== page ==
Idyllic outdoor scene with green grass surrounded by leafy trees and a lake in the distance, with parrots in the trees and geese flapping their wings on the grass

Verdure with Château and Garden, 1738–1778, Katharine Ghuys, the Widow Guillaume Werniers. Wool and silk; modern linen lining and polyester dust band, 106 11/16 × 105 13/16 in. The J. Paul Getty Museum, 2005.17

As artistic styles and attitudes towards nature have evolved, so have works of art that depict birds—from medieval manuscripts featuring imaginary winged creatures to photographs that take a scientist’s eye to a variety of avian species.

But how would a birdwatcher—someone who observes birds in the wild and is intimately familiar with their true personalities and habitats—react to artists’ representations of birds?

To answer that question, we turned to Cindy Hardin, Director of Outdoor Education at the Los Angeles Audubon Society. She took a look at works of art from Getty’s collection and offered a few fascinating insights into how these works of art compare to the real world of birds.

Phoenixes in the Wild

Illuminated drawing of a purple phoenix on a table, surrounded by flames

A Phoenix, about 1270, Franco-Flemish. Tempera colors, gold leaf, and ink on parchment, 7 1/2 × 5 5/8 in. The J. Paul Getty Museum, Ms. Ludwig XV 3 (83.MR.173), fol. 74v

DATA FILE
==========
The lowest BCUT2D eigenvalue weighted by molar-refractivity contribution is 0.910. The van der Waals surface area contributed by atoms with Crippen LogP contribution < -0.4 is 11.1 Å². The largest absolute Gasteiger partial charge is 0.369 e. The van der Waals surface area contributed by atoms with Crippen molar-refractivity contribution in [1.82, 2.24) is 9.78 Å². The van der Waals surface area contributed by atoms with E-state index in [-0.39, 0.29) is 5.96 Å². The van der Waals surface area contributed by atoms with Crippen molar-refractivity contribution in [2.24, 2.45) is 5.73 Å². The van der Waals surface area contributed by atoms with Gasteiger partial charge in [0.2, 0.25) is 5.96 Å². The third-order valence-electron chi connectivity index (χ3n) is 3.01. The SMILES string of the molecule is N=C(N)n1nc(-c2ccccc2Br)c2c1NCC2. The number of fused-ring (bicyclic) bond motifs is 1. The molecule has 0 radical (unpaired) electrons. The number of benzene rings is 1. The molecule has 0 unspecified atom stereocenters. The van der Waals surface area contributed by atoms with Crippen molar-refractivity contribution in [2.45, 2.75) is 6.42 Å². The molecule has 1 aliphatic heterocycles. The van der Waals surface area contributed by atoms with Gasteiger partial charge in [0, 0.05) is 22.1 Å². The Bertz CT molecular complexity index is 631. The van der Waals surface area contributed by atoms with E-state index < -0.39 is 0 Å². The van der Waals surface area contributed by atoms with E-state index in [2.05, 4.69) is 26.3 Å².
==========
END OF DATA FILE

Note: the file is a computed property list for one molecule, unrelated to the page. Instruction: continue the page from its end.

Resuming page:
Several ancient mythologies, including Greek, Egyptian, Chinese, and Persian texts, mention this fantastical creature. Legend has it, every few hundred years, the phoenix burns itself into ashes and then rises from those ashes returned to its youthful state. In the Middle Ages, the phoenix usually appeared in bestiaries (a kind of encyclopedia of animals) surrounded by flames. It was a symbol of the death and resurrection of Christ.

Although phoenixes don’t exist, this image did remind Hardin of a real bird: the Common Poorwill.
“During cold weather, the Poorwill is able to put itself in a state of torpor, where it slows down its heart rate and lowers its body temperature,” said Hardin. “The resulting slowing of the metabolism obviates the need for food, so it need not spend precious energy foraging or migrating great distances. It can remain in this state for weeks! With the advent of spring, it ‘comes alive.’ Other birds do this as well, like the Hummingbird, but not for extreme lengths of time, like the Poorwill.”

Advice for Maiden Bird Owners

A group of women sit on the grass under a tree, next to a temple, playing with birds that fly around and perch on their hands.

The Bird Catchers, 1748, François Boucher. Oil on canvas, 116 x 133 in. The J. Paul Getty Museum, 71.PA.38

In The Bird Catchers, young women play with small songbirds in front of the ruins of the Temple of Vesta in Rome. In art, birds often represent purity (at that time, this meant chastity). In this painting, the act of catching birds symbolizes falling in love and capturing a woman’s “pure” heart—considered to be a worthy goal for a young suitor. Europeans also admired these birds for their songs and sometimes kept them as pets.

Hardin said she personally isn’t a proponent of keeping birds as pets but shared a few must-haves for those who want to create the best possible environment for their birds: